As always, Google is making changes and updating how they rank websites. But right now, the big news has been around their Page Experience Update, which is rolling out in its most current state, this month. To gain more insight on what this means for small businesses, I met with Ahref’s Patrick Stox: a product advisor, technical SEO and brand ambassador, and an all around really cool guy. The following is a transcript of that conversation. (Or if you prefer video over reading, watch the entire conversation above!)
Lance: I’m being joined right now by Patrick Stox. He’s a product advisor, technical SEO and brand ambassador for Ahrefs. Thanks for joining us.
Patrick: Thanks for having me. It’s good to see you again.
Lance: Yes. Likewise, Patrick. Core web vitals is a hot topic right now in SEO. What is it and why is it important?
Patrick: I’m going to start with why it’s important. It’s because, hey, this is rolling out. It’s a new algorithm. It’s made up of a lot of signals that are from older signals that they use, but it’s basically a set of user experience signals. They’re calling it page experience. This is how they’re measuring how a user perceives a page. Made up of things like mobile-friendliness, safe browsing, HTTPS, no intrusive interstitials like pop-ups and stuff and then what they’re calling core web vitals, which are speed metrics. They’re looking at basically how fast your site loads? Can I do things on it? Is it interactive? Is it stable? Is the layout stable?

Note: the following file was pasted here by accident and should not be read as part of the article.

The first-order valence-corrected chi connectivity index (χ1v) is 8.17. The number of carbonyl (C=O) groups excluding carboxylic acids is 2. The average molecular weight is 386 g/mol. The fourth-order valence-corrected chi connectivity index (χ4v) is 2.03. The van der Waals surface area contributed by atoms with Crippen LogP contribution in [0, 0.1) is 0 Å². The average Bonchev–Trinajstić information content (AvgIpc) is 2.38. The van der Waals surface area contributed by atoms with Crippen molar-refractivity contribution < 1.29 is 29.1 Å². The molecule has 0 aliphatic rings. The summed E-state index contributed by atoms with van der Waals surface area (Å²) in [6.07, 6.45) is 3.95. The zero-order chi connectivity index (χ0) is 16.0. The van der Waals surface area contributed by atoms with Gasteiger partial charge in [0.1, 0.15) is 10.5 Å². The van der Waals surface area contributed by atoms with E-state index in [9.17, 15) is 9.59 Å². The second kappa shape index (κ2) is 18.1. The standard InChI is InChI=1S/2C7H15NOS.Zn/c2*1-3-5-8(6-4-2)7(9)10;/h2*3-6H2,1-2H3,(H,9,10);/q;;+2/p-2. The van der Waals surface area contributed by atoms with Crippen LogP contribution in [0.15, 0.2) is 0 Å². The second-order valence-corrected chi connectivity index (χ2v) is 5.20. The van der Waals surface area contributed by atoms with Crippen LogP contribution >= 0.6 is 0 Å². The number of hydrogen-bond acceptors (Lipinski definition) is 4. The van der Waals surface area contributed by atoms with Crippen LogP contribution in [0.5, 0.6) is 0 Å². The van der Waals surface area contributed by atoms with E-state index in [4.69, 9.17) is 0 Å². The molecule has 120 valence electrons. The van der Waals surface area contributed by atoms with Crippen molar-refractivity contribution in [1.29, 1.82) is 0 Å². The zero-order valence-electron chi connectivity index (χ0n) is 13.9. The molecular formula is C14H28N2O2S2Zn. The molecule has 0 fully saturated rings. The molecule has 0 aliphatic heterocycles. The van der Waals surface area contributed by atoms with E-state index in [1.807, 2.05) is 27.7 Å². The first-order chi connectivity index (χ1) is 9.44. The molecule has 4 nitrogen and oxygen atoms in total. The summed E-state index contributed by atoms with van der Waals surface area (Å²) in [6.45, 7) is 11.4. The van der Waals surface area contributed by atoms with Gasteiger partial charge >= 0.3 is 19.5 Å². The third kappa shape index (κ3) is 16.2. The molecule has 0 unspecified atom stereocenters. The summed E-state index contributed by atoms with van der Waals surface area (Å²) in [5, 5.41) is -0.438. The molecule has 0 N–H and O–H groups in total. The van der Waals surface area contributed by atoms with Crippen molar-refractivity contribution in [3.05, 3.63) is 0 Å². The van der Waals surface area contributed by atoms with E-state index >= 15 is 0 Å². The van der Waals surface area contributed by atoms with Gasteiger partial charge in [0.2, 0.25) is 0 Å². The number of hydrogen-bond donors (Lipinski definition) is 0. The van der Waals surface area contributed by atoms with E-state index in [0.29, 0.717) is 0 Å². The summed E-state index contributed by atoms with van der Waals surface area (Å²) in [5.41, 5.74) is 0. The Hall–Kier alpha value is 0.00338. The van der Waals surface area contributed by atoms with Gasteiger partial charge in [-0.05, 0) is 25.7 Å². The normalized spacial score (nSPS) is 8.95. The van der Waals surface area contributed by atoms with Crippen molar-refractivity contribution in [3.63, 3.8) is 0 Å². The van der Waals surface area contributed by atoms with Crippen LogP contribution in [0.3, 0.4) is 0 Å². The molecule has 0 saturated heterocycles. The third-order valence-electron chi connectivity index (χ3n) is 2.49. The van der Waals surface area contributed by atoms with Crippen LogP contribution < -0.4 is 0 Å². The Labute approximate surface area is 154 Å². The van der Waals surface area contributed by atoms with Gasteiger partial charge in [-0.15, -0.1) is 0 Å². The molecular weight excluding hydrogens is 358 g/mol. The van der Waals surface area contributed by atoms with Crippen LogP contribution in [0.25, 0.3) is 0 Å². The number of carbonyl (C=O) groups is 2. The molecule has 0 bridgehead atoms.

Lance: With so many things like content, site structure, architecture, backlinks being part of the ranking algorithm, how much impact will core vitals have on a company’s search presence?
Patrick: They’re saying it’s not going to be a lot. I think part of that is because a lot of these signals have existed for years. HTTPS, mobile-friendliness, we had mobilegeddon years ago. These are things that have been around for a while. Even speed metrics, they weren’t this granular, but they were measuring desktop and mobile speed already. These things are already baked into the algorithm. I don’t think that they’re going to weight it much higher than they are now, it’s just a newer, more modern way of measuring and looking at a lot of these metrics. I don’t think meeting a lot of these thresholds is really going to have much of an impact.